Obscure and Everyday Asbestos Products from the 20th Century
Because of the dangers surrounding asbestos exposure, concerned consumers have become wary of construction materials, particularly those that were used to build structures before the 1980s. However, a columnist for the website Greener Ideal pointed out that asbestos was used for more than just construction and cars. During the 20th century, people handled several asbestos products on a daily basis, which may be notable for senior citizens who are only now developing the symptoms of asbestos-induced diseases.
Material pervaded everything from decorations to hygiene products
The idea of being in a building with aging asbestos insulation can be frightening for educated consumers. Imagine the horror you’d feel if you realized you were touching asbestos regularly, or worse, putting it directly in your mouth.
Greener Ideal columnist Paula Whately wrote about several more obscure uses of asbestos from the 20th century:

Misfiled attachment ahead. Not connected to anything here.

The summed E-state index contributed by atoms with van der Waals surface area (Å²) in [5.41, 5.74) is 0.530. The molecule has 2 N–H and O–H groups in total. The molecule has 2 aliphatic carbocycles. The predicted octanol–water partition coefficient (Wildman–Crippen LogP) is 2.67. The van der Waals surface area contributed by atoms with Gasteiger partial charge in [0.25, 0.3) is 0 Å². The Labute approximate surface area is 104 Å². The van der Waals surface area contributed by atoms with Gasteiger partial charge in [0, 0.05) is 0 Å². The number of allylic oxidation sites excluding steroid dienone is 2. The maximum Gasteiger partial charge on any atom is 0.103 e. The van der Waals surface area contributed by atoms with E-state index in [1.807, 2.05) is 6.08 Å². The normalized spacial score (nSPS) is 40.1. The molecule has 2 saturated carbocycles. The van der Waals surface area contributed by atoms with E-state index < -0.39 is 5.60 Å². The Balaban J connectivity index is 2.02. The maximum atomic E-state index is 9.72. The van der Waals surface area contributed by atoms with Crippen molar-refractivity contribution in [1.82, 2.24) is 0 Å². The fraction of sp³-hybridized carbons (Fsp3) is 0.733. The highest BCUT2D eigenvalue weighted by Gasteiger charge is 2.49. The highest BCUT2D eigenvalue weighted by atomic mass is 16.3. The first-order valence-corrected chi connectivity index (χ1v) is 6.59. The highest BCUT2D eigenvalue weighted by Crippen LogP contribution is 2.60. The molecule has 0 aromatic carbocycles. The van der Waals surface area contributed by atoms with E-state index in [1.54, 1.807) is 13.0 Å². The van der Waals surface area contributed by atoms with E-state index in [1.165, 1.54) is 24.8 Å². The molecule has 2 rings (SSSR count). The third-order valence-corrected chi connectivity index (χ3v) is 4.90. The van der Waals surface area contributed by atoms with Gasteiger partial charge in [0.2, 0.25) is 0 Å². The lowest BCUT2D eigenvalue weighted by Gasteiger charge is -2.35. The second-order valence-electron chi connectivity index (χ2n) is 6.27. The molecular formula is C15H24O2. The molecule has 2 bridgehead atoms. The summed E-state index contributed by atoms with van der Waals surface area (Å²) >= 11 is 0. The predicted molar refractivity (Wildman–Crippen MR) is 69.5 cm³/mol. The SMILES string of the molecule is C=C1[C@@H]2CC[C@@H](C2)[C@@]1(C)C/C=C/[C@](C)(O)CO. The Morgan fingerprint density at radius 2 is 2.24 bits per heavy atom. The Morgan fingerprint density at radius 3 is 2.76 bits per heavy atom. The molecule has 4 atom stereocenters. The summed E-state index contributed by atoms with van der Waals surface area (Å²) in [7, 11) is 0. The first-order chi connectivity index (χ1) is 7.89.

- Decorative snow. Between the 1930s and 1950s, asbestos was used for fake snow in Christmas decorations, and even used for set dressing on “The Wizard of Oz.” Part of what made it so appealing was the fact that it was fire-resistant.
- Toothpaste. After World War II, some toothpaste manufacturers included the mineral in their product to act as the abrasive agent.
- Beauty salon hair dryers. The hood-style hair dryers used during the 1950s included a layer of asbestos that was meant to protect customers from being accidentally burned.
- Surgical thread. After World War II, asbestos was added to some types of surgical thread in order to make it both stronger and more flexible.
What you can do
It’s also important to remember that the U.S. government still allows asbestos to be used in the manufacturing of several products, including cement sheets, vinyl floor tiles, gaskets, automatic transmission components and automotive brake system parts. Consumers who are concerned about this need to keep putting pressure on their lawmakers to curb the use of asbestos.